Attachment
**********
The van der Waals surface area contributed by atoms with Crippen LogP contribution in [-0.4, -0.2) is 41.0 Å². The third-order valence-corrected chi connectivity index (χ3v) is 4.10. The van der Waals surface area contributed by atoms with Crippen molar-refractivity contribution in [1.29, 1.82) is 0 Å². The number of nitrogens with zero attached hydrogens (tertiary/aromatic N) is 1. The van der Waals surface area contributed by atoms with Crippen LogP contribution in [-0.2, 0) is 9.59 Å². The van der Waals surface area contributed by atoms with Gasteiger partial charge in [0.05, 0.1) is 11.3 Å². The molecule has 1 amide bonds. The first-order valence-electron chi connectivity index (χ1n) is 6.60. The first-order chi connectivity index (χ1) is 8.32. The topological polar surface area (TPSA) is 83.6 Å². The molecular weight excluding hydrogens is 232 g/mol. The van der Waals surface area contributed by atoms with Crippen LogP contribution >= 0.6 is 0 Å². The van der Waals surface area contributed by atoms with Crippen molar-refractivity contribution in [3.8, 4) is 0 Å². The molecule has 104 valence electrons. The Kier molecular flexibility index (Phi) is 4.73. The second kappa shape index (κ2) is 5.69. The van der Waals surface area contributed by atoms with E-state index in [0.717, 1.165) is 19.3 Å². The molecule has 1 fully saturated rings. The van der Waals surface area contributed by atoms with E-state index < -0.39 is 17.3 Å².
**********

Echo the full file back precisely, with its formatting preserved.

The van der Waals surface area contributed by atoms with Crippen LogP contribution in [-0.4, -0.2) is 41.0 Å². The third-order valence-corrected chi connectivity index (χ3v) is 4.10. The van der Waals surface area contributed by atoms with Crippen molar-refractivity contribution in [1.29, 1.82) is 0 Å². The number of nitrogens with zero attached hydrogens (tertiary/aromatic N) is 1. The van der Waals surface area contributed by atoms with Crippen LogP contribution in [-0.2, 0) is 9.59 Å². The van der Waals surface area contributed by atoms with Gasteiger partial charge in [0.05, 0.1) is 11.3 Å². The molecule has 1 amide bonds. The first-order valence-electron chi connectivity index (χ1n) is 6.60. The first-order chi connectivity index (χ1) is 8.32. The topological polar surface area (TPSA) is 83.6 Å². The molecular weight excluding hydrogens is 232 g/mol. The van der Waals surface area contributed by atoms with Crippen LogP contribution >= 0.6 is 0 Å². The van der Waals surface area contributed by atoms with Crippen molar-refractivity contribution in [3.8, 4) is 0 Å². The molecule has 104 valence electrons. The Kier molecular flexibility index (Phi) is 4.73. The second kappa shape index (κ2) is 5.69. The van der Waals surface area contributed by atoms with E-state index in [0.717, 1.165) is 19.3 Å². The molecule has 1 fully saturated rings. The van der Waals surface area contributed by atoms with E-state index < -0.39 is 17.3 Å².